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60 a month by July 1954. Based on the contractor's current schedules, which requires 247 deliveries by December 1954, the two schedule changes constitute a stretchout of almost 9 months.

The foregoing developments along with other contributing causes generated costs which could not be anticipated, and while the contractor's accounting records are not kept in such a fashion as to yield the exact cost effect of such changes, it is estimated broadly that the price of the first 71 planes has increased approximately $20 million as a result of these factors.


The contractor was launched upon the F-84F program in December 1950 with virtually no engineering data on the new plane. There was no basis for antici. pating the heavy volume of changes that were to follow. For many months in the earlier phases of the program changes were, in effect, merely correction of preliminary or erroneous drawings as received from the prime design contractor and development of design as thinking changed. The greater part of such cost could not properly be handled as specific engineering changes. Starting roughly at the point when initial engineering data for the first F-84F plane was available, the obsolescence, vendors' claims, special tools and tool rework resulting from engineering changes, will cost about $7 million.

Another important cost effect of engineering changes, which is not perceivable on the books, although continuously flowing into the accounts comprising the cost of production is referred to more specifically herein under the caption "Material and labor."


At the time of compiling the original estimate of plane prices there was virtually no engineering data available to the contractor as a dependable basis for determining material costs. It was necessary, therefore, to apply an overall cost per pound of airframe. The actual material cost incurred for 71 planes demonstrates hat the formula was inadequate.

For the same reason the formula for direct labor, accepted in the aircraft industry where new planes are involved, was used. The contractor applied the “'80-percent curve” based on 3.2 hours per pound at plane No. 250 in developing the labor cost. In retrospect it becomes clear that this formula, too, was optimistic.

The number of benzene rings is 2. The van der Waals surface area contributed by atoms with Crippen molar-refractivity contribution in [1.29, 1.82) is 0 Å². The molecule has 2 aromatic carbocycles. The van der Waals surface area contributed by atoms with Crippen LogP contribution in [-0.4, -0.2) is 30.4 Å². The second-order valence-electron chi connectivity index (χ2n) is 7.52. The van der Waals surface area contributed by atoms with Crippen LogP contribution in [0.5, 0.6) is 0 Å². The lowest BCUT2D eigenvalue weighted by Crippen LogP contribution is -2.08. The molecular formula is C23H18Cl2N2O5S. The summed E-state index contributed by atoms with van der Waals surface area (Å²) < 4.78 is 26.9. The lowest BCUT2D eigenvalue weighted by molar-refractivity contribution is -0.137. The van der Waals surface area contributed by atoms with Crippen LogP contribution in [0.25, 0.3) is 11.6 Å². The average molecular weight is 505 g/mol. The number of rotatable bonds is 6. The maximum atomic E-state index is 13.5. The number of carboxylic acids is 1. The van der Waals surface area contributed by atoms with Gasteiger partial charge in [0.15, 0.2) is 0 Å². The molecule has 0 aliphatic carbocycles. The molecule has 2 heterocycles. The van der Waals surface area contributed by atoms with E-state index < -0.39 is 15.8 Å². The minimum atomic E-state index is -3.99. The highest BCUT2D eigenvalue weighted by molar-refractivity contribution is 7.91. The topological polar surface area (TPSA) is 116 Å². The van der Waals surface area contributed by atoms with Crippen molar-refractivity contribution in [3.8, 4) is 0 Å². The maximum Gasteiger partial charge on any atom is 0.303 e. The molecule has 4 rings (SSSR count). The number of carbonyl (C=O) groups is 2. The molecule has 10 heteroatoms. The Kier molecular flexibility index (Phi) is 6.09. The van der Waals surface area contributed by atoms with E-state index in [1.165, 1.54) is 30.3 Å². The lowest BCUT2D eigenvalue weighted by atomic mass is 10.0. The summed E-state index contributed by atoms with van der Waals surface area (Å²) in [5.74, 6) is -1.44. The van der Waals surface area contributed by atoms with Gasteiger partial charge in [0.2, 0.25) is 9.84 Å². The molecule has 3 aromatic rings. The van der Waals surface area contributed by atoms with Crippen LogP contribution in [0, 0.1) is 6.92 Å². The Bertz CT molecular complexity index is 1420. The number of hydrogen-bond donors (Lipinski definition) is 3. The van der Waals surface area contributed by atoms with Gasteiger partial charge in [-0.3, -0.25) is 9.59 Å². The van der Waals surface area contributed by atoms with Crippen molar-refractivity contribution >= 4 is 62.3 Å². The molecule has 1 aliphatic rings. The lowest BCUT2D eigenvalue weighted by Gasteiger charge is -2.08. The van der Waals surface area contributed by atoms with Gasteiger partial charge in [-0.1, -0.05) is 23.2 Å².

Delaying factors described hereinbefore and engineering changes have caused substantial increases in subcontractor prices for parts and assemblies.

The labor cost has been substantially increased by the numerous production interruptions stemming from the very heavy volume of engineering changes.

The contractor estimates that these factors account for approximately $14 million of the increased price for the first 71 planes. Special tools

The contractor's original estimate for special tools was made without the benefit of engineering data on the new plane to be built. However, the emphasis placed on compliance with delivery schedules demanded prompt starting of tool construction.

Under direction of the Air Force the contractor provided production tooling of a design and durability to accommodate a production rate of 236 airplanes per month for a minimum period of 2 years. During the long stage of development of the F-84F design the numerous changes and corrections to tool drawings and to these hard tools themselves proved very costly.

It is important to recognize that all tools bearing any relationship to master gages could not be completed by the contractor and coordinated to make an acceptable product until those master gages were on site. The delayed availability of master gages which continued throughout the program caused considerable interruption and rework, and increased the tooling cost.

Due to the foregoing factors, the tool-construction workload was greatly increased; and, to cope with this situation, the contractor took a number of steps which necessarily increased tool costs; among other things, tool designers and toolmakers were recruited so as to shorten the tool-building period; a training program for about 250 men to augment the tool building was undertaken; and outside tool shops were used.

As a result of these conditions, the contractor estimates that the cost of special tools will be increased approximately $8 million.

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I certify that the information contained herein for the period ending May 31, 1954, has been compiled from the records and books of the Buick-OldsmobilePontiac assembly division, General Motors Corp., in accordance with its regular accounting practices consistently applied ; and, to the best of my knowledge and belief, the cost and expense are correctly stated as shown.

Divisional Comptroller.

SCHEDULE A General Motors Corp. Buick-Oldsmobile-Pontiac assembly division-Proposed

retroactive prices

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General Motors Corp., Buick-Oldsmobile-Pontiac assembly division Analysis

of allied material content Allied defense supplies at cost value: Fisher Body

$54, 123, 439. 07 Delco appliance

197, 013. 44 Process development section

375, 097.04


54, 695, 549. 55 Except item 1.